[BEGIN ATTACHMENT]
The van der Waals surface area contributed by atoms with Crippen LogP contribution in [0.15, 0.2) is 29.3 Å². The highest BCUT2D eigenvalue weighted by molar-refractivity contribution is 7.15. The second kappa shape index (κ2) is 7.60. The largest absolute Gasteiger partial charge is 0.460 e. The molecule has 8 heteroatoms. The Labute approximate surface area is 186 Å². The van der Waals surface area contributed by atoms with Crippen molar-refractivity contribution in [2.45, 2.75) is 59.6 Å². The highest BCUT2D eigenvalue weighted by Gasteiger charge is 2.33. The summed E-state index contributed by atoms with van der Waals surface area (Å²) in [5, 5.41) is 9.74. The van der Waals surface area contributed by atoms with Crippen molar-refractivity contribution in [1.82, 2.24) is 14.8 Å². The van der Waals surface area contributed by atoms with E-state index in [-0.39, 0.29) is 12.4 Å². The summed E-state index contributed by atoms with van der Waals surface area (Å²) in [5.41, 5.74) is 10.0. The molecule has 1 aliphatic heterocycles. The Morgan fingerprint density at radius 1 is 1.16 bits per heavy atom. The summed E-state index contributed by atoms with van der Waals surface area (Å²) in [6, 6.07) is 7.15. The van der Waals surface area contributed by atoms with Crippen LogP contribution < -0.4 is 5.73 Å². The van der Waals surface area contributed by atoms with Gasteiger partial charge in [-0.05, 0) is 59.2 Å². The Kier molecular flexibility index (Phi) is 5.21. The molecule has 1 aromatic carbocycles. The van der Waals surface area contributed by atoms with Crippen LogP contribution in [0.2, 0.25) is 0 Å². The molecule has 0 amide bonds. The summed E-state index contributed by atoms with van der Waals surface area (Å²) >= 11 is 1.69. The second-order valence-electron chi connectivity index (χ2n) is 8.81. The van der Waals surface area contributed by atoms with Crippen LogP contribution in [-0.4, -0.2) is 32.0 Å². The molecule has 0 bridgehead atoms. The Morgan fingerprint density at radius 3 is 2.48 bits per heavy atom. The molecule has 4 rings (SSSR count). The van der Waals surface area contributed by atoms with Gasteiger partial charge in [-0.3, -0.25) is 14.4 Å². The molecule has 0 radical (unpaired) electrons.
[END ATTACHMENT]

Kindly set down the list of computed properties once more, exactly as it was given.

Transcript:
The van der Waals surface area contributed by atoms with Crippen LogP contribution in [0.15, 0.2) is 29.3 Å². The highest BCUT2D eigenvalue weighted by molar-refractivity contribution is 7.15. The second kappa shape index (κ2) is 7.60. The largest absolute Gasteiger partial charge is 0.460 e. The molecule has 8 heteroatoms. The Labute approximate surface area is 186 Å². The van der Waals surface area contributed by atoms with Crippen molar-refractivity contribution in [2.45, 2.75) is 59.6 Å². The highest BCUT2D eigenvalue weighted by Gasteiger charge is 2.33. The summed E-state index contributed by atoms with van der Waals surface area (Å²) in [5, 5.41) is 9.74. The van der Waals surface area contributed by atoms with Crippen molar-refractivity contribution in [1.82, 2.24) is 14.8 Å². The van der Waals surface area contributed by atoms with E-state index in [-0.39, 0.29) is 12.4 Å². The summed E-state index contributed by atoms with van der Waals surface area (Å²) in [5.41, 5.74) is 10.0. The molecule has 1 aliphatic heterocycles. The Morgan fingerprint density at radius 1 is 1.16 bits per heavy atom. The summed E-state index contributed by atoms with van der Waals surface area (Å²) in [6, 6.07) is 7.15. The van der Waals surface area contributed by atoms with Crippen LogP contribution < -0.4 is 5.73 Å². The van der Waals surface area contributed by atoms with Gasteiger partial charge in [-0.05, 0) is 59.2 Å². The Kier molecular flexibility index (Phi) is 5.21. The molecule has 1 aromatic carbocycles. The van der Waals surface area contributed by atoms with Crippen LogP contribution in [0.2, 0.25) is 0 Å². The molecule has 0 amide bonds. The summed E-state index contributed by atoms with van der Waals surface area (Å²) >= 11 is 1.69. The second-order valence-electron chi connectivity index (χ2n) is 8.81. The van der Waals surface area contributed by atoms with Crippen LogP contribution in [-0.4, -0.2) is 32.0 Å². The molecule has 0 bridgehead atoms. The Morgan fingerprint density at radius 3 is 2.48 bits per heavy atom. The molecule has 4 rings (SSSR count). The van der Waals surface area contributed by atoms with Gasteiger partial charge in [-0.3, -0.25) is 14.4 Å². The molecule has 0 radical (unpaired) electrons.